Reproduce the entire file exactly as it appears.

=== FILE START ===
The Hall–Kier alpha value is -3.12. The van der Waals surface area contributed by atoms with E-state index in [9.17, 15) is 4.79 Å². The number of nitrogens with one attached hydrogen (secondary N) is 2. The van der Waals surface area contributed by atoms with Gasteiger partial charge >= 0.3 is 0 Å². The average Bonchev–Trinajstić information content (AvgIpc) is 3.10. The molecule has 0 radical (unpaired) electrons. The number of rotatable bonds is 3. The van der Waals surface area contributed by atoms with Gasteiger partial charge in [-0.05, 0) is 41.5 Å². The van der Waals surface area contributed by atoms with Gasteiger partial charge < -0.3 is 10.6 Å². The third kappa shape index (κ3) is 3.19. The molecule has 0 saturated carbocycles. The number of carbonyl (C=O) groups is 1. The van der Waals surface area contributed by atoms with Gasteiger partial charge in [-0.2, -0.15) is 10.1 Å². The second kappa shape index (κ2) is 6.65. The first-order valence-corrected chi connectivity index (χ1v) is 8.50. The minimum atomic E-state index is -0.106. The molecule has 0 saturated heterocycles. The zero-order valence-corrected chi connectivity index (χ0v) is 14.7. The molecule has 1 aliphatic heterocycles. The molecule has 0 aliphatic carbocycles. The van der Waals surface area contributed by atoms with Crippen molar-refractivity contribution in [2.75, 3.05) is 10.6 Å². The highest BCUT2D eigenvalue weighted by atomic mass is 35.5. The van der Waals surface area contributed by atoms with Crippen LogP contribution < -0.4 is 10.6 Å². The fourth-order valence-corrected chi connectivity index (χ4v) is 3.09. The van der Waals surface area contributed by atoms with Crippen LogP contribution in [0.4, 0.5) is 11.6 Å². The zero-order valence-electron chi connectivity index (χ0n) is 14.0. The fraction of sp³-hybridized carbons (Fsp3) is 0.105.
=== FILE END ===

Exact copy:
The Hall–Kier alpha value is -3.12. The van der Waals surface area contributed by atoms with E-state index in [9.17, 15) is 4.79 Å². The number of nitrogens with one attached hydrogen (secondary N) is 2. The van der Waals surface area contributed by atoms with Gasteiger partial charge >= 0.3 is 0 Å². The average Bonchev–Trinajstić information content (AvgIpc) is 3.10. The molecule has 0 radical (unpaired) electrons. The number of rotatable bonds is 3. The van der Waals surface area contributed by atoms with Gasteiger partial charge in [-0.05, 0) is 41.5 Å². The van der Waals surface area contributed by atoms with Gasteiger partial charge < -0.3 is 10.6 Å². The third kappa shape index (κ3) is 3.19. The molecule has 0 saturated carbocycles. The number of carbonyl (C=O) groups is 1. The van der Waals surface area contributed by atoms with Gasteiger partial charge in [-0.2, -0.15) is 10.1 Å². The second kappa shape index (κ2) is 6.65. The first-order valence-corrected chi connectivity index (χ1v) is 8.50. The minimum atomic E-state index is -0.106. The molecule has 0 saturated heterocycles. The zero-order valence-corrected chi connectivity index (χ0v) is 14.7. The molecule has 1 aliphatic heterocycles. The molecule has 0 aliphatic carbocycles. The van der Waals surface area contributed by atoms with Crippen molar-refractivity contribution in [2.75, 3.05) is 10.6 Å². The highest BCUT2D eigenvalue weighted by atomic mass is 35.5. The van der Waals surface area contributed by atoms with Crippen LogP contribution < -0.4 is 10.6 Å². The fourth-order valence-corrected chi connectivity index (χ4v) is 3.09. The van der Waals surface area contributed by atoms with Crippen LogP contribution in [0.4, 0.5) is 11.6 Å². The zero-order valence-electron chi connectivity index (χ0n) is 14.0. The fraction of sp³-hybridized carbons (Fsp3) is 0.105.